posted on Jun, 21 2018 @ 03:16 PM
link   

originally posted by: Gryphon66

originally posted by: Simon_Boudreaux
a reply to: Gryphon66
I wasn't talking about the conversation between Shooter and yourself. You're embarrassing yourself in general.



... and that's relevant to the discussion how?



Did I say it had to do with the discussion?



posted on Jun, 21 2018 @ 03:22 PM
link   
Surprisingly/unsurprisingly ... the facts of the matter have been known for quite some time ...



WASHINGTON — Within hours of opening an investigation into the Trump campaign’s ties to Russia in the summer of 2016, the F.B.I. dispatched a pair of agents to London on a mission so secretive that all but a handful of officials were kept in the dark. Their assignment, which has not been previously reported, was to meet the Australian ambassador, who had evidence that one of Donald J. Trump’s advisers knew in advance about Russian election meddling. After tense deliberations between Washington and Canberra, top Australian officials broke with diplomatic protocol and allowed the ambassador, Alexander Downer, to sit for an F.B.I. interview to describe his meeting with the campaign adviser, George Papadopoulos.

The agents summarized their highly unusual interview and sent word to Washington on Aug. 2, 2016, two days after the investigation was opened. Their report helped provide the foundation for a case that, a year ago Thursday, became the special counsel investigation. But at the time, a small group of F.B.I. officials knew it by its code name: Crossfire Hurricane.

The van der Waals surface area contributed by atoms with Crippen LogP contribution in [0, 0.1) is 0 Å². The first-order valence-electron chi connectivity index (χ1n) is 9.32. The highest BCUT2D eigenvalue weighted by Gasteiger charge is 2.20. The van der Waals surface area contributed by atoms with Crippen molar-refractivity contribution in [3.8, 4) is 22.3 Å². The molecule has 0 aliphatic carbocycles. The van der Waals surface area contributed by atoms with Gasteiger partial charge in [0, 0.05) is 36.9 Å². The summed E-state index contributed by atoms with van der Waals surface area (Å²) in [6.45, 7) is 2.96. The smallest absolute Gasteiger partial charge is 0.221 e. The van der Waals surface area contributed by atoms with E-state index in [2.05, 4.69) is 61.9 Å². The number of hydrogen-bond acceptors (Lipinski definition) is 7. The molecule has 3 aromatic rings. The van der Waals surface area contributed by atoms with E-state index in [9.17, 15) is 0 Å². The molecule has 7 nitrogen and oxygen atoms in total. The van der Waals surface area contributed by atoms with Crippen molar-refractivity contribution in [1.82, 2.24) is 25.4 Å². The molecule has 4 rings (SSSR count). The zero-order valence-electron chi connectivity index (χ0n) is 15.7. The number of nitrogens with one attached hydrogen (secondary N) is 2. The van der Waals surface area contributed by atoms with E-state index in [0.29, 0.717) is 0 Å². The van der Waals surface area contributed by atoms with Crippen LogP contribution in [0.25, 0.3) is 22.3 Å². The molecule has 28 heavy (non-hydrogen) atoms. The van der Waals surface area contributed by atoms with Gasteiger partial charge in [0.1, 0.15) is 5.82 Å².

So, we've known for some time that the FBI went to London to meet with the Austrailian ambassodor ... not Chris Steele. Is there more that we've known for some time?



Those decisions (going public with Hillary info - G) stand in contrast to the F.B.I.’s handling of Crossfire Hurricane. Not only did agents in that case fall back to their typical policy of silence, but interviews with a dozen current and former government officials and a review of documents show that the F.B.I. was even more circumspect in that case than has been previously known. Many of the officials spoke on condition of anonymity because they were not authorized to discuss the investigation publicly. Agents considered, then rejected, interviewing key Trump associates, which might have sped up the investigation but risked revealing the existence of the case.

Top officials quickly became convinced that they would not solve the case before Election Day, which made them only more hesitant to act. When agents did take bold investigative steps, like interviewing the ambassador, they were shrouded in secrecy. Fearful of leaks, they kept details from political appointees across the street at the Justice Department. Peter Strzok, a senior F.B.I. agent, explained in a text that Justice Department officials would find it too “tasty” to resist sharing. “I’m not worried about our side,” he wrote.